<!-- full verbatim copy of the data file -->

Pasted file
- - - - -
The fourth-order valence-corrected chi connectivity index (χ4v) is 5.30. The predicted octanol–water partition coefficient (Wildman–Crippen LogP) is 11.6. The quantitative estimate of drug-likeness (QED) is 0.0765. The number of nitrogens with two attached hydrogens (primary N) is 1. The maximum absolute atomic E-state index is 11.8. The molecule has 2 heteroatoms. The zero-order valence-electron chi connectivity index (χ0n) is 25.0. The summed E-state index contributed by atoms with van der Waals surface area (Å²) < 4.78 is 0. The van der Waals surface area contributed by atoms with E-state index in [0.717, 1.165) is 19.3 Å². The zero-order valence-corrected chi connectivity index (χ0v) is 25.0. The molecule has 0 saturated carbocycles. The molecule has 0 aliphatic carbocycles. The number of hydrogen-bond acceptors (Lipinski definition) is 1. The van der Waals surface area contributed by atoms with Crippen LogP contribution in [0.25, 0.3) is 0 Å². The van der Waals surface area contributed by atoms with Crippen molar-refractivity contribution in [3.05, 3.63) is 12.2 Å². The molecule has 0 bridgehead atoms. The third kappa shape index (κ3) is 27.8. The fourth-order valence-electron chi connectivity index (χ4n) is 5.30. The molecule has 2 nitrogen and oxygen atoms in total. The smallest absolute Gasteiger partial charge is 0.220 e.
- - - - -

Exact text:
The fourth-order valence-corrected chi connectivity index (χ4v) is 5.30. The predicted octanol–water partition coefficient (Wildman–Crippen LogP) is 11.6. The quantitative estimate of drug-likeness (QED) is 0.0765. The number of nitrogens with two attached hydrogens (primary N) is 1. The maximum absolute atomic E-state index is 11.8. The molecule has 2 heteroatoms. The zero-order valence-electron chi connectivity index (χ0n) is 25.0. The summed E-state index contributed by atoms with van der Waals surface area (Å²) < 4.78 is 0. The van der Waals surface area contributed by atoms with E-state index in [0.717, 1.165) is 19.3 Å². The zero-order valence-corrected chi connectivity index (χ0v) is 25.0. The molecule has 0 saturated carbocycles. The molecule has 0 aliphatic carbocycles. The number of hydrogen-bond acceptors (Lipinski definition) is 1. The van der Waals surface area contributed by atoms with Crippen LogP contribution in [0.25, 0.3) is 0 Å². The van der Waals surface area contributed by atoms with Crippen molar-refractivity contribution in [3.05, 3.63) is 12.2 Å². The molecule has 0 bridgehead atoms. The third kappa shape index (κ3) is 27.8. The fourth-order valence-electron chi connectivity index (χ4n) is 5.30. The molecule has 2 nitrogen and oxygen atoms in total. The smallest absolute Gasteiger partial charge is 0.220 e.